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U.S. Consumers Continue to Enjoy a Snacking Lifestyle

Snackers are looking for a balance between indulgence and better for you, according to the "State of Snacking" at the 2024 Sweets & Snacks Expo.
Melissa Kress
A woman buying a bag of chips

INDIANAPOLIS — After years of the same old, same old, the traditional snacks category is ready to embrace new ideas and new products, but it is still grappling with some challenges. 

"Innovation is back," said Sally Lyons Wyatt, global executive vice president and chief advisor, consumer goods and foodservice insights at Circana. 

Presenting the "State of Snacking" at the 2024 Sweets & Snacks Expo, Wyatt pointed out that the snacking journey has traveled some bumpy roads and still has some hurdles to clear. "The universe in which we compete is much different than in the past," she said.

[Read more: Convenience Stores Hit the Sweet Spot With Consumers]

Looking at the headwinds facing the category, Wyatt called out the macroeconomic impacts, or trends, that are impacting snacks. "Prices are about 30% higher for the consumer vs. 2019. That has outpaced wage growth. That creates a problem for consumers, especially low-income consumers who are having difficulties trying to afford anything that they want to buy, let alone snacks," she explained. 

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Supply chain issues and new diet trends — including weight loss drugs — have also had an effect on snacking. However, even with these challenges, U.S. consumers are still snacking — though maybe not as much.

"This year, 46% of consumers are saying that they're snacking three-plus snacks a day. That's 3 points lower than last year," Wyatt said, noting that it was similar to five years ago, signaling a trend. 

According Circana's data, core snacks — or traditional snacks — account for a $214 billion universe in the United States. The channel is growing thanks to two key drivers: variety and the balance between indulgent and better-for-you snacks. 

Among the unit-change leaders in 2023 were corn snacks (not tortilla chips), sugarless gum, dairy natural chunk cheese, yogurt and tortilla/tostada chips. Among the volume-change leaders were sugarless gum, yogurt, nonchocolate candy, ice milk frozen dessert, and cut snacks.

[Read more: Leveraging the Forecourt to Drive Impulse Sales]

"I think one of the things we will see in 2024 is consumers going back to that balance [between indulgent and better for you]," she said. "Indulgence will never go away. I have been doing this for too long and I will tell you no matter how good it gets and how bad it gets, indulgence is still part of the mix."

And while U.S. consumers are still embracing a snacking lifestyle, they are shifting where they purchase snacks. Last year's numbers show growth in club stores, convenience stores, dollar stores and quick-service restaurants. Channels that lost ground in 2023 include grocery stores, mass merchants, drugstores and pure-play e-commerce. 

Consumers are also shifting between pack sizes — sometimes large to small and other times, small to large. Either way, affordability is the main driver, Wyatt said. Accordingly, they are shifting between premium brands and mainstream brands, and between mainstream brands and private-label brands. 

When it comes to motivation, 56% of consumers cite emotion as playing a role in their snacking needs. Alpha, younger Generation Z and Generation X consumers drive snacking occasions where the need state is "favorite routine," "yummy" or "reward me."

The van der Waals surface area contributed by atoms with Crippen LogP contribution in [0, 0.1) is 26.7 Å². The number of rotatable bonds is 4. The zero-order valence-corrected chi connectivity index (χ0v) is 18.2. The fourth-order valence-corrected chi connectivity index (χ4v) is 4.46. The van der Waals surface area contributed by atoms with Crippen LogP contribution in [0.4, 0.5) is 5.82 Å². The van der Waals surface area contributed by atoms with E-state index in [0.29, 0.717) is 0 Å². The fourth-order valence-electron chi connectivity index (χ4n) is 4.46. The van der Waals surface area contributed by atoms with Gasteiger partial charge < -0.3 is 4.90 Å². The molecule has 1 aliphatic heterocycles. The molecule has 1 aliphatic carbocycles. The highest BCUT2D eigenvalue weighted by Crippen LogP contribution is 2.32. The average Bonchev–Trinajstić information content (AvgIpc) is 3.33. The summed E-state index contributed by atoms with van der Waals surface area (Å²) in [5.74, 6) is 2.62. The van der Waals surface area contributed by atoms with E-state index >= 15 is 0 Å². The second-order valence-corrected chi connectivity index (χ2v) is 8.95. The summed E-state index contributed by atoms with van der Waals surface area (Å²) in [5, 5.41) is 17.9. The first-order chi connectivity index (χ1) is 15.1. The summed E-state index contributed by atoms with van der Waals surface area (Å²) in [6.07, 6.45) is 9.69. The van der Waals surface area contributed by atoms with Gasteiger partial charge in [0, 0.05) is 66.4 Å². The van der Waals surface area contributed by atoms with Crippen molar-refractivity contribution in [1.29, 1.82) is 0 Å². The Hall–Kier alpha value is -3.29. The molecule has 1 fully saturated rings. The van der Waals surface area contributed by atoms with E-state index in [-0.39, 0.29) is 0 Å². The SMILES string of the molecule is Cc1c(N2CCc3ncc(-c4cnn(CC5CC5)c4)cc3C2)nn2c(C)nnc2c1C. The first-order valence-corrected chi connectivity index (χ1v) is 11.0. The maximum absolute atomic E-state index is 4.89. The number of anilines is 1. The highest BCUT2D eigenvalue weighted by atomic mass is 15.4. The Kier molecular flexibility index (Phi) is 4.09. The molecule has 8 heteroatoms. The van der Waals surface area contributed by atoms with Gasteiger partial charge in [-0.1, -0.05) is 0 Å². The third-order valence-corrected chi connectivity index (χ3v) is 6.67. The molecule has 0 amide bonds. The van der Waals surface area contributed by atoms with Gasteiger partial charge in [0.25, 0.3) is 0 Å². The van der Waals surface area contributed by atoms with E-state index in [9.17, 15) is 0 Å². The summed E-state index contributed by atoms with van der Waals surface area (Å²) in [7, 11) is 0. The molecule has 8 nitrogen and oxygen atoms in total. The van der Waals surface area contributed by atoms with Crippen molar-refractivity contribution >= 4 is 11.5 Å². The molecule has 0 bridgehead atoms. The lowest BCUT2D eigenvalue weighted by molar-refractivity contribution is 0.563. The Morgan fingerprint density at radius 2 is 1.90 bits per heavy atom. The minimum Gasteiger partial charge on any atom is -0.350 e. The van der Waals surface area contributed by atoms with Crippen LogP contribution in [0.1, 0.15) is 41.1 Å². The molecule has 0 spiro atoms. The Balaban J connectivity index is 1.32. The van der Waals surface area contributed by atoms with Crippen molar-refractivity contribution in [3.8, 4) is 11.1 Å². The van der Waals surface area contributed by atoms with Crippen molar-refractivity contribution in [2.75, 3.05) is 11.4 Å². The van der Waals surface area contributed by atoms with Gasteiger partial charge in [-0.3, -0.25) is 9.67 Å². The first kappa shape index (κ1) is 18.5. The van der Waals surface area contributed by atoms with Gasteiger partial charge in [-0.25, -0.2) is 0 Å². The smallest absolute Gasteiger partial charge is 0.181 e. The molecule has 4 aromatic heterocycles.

"These three groups are going through a shift of their own, whether it's going from living at home to being out on their own or going into school, higher level education. It could be starting families, it could be having kids, it could be kids leaving. It could be all of that," Wyatt explained. 

[Read more: Shifting Consumer Behaviors Blur the Lines Between Snacking & Meals]

Other notable callouts in snacking trends include:

  • Consumers younger than 18 years old are snacking 4.9 times per day vs. 3.5 times per day for those aged 18 and older. 
  • 50% of consumers state that they often eat snacks instead of a meal because they are on the go — up 6 points since 2019. 
  • 81% of consumers look for value when purchasing snacks and 74% look at the price when choosing a snack. 

"The fact that we continue to see an uptick in [snacking] occasions, that it is indeed a lifestyle, it shouldn't just be an aisle, it should be an occasion area in the store," Wyatt said. "I want the industry to start really rallying around the snack occasion. Occasion management, I believe, is something you will have buzzing through the next five years because it isn't just about managing categories, it's about managing the occasion."

Consumers do not necessarily walk into a store because they're looking for a category, she added. "They're walking in to solve an occasion. What am I going to snack on? What am I going to do for this party? What am I going to do for dinner? That's an occasion, it's not a category," she emphasized. 

The 2024 Sweets & Snacks Expo took place May 14-16 at the Indiana Convention Center in Indianapolis. The annual trade show features new product launches, business-building solutions and merchandising innovations. The event is sponsored by the National Confectioners Association, the leading trade organization for the $48 billion U.S. confectionery industry. 

About the Author

Melissa Kress

Melissa Kress

Melissa Kress is Executive Editor of Convenience Store News. She joined the brand in 2010. Melissa handles much of CSNews' hard news coverage, such as mergers and acquisitions and company financial reports, and the technology beat. She is also one of the industry's leading media experts on the tobacco category.

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